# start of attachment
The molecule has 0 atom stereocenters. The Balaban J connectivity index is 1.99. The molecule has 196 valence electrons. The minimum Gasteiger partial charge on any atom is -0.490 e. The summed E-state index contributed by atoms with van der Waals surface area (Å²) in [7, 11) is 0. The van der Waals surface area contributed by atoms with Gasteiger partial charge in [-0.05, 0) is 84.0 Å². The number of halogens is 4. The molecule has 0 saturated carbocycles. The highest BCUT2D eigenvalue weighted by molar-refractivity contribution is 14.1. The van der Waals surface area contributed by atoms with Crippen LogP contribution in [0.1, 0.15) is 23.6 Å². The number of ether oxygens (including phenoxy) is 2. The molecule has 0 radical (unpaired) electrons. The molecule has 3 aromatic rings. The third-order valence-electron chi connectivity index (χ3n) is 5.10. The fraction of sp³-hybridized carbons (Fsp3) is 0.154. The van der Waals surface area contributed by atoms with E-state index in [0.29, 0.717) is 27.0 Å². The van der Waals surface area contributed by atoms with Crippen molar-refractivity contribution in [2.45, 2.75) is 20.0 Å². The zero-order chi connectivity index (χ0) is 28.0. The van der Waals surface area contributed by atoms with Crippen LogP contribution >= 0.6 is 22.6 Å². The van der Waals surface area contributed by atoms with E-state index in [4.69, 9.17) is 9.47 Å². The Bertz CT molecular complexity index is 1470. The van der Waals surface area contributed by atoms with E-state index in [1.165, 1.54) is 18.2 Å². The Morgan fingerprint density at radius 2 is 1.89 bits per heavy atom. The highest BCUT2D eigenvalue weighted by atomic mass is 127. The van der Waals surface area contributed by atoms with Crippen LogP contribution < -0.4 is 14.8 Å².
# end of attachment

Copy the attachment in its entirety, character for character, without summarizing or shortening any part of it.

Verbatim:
The molecule has 0 atom stereocenters. The Balaban J connectivity index is 1.99. The molecule has 196 valence electrons. The minimum Gasteiger partial charge on any atom is -0.490 e. The summed E-state index contributed by atoms with van der Waals surface area (Å²) in [7, 11) is 0. The van der Waals surface area contributed by atoms with Gasteiger partial charge in [-0.05, 0) is 84.0 Å². The number of halogens is 4. The molecule has 0 saturated carbocycles. The highest BCUT2D eigenvalue weighted by molar-refractivity contribution is 14.1. The van der Waals surface area contributed by atoms with Crippen LogP contribution in [0.1, 0.15) is 23.6 Å². The number of ether oxygens (including phenoxy) is 2. The molecule has 0 radical (unpaired) electrons. The molecule has 3 aromatic rings. The third-order valence-electron chi connectivity index (χ3n) is 5.10. The fraction of sp³-hybridized carbons (Fsp3) is 0.154. The van der Waals surface area contributed by atoms with E-state index in [0.29, 0.717) is 27.0 Å². The van der Waals surface area contributed by atoms with Crippen molar-refractivity contribution in [2.45, 2.75) is 20.0 Å². The zero-order chi connectivity index (χ0) is 28.0. The van der Waals surface area contributed by atoms with Crippen LogP contribution >= 0.6 is 22.6 Å². The van der Waals surface area contributed by atoms with E-state index in [4.69, 9.17) is 9.47 Å². The Bertz CT molecular complexity index is 1470. The van der Waals surface area contributed by atoms with E-state index in [1.165, 1.54) is 18.2 Å². The Morgan fingerprint density at radius 2 is 1.89 bits per heavy atom. The highest BCUT2D eigenvalue weighted by atomic mass is 127. The van der Waals surface area contributed by atoms with Crippen LogP contribution < -0.4 is 14.8 Å².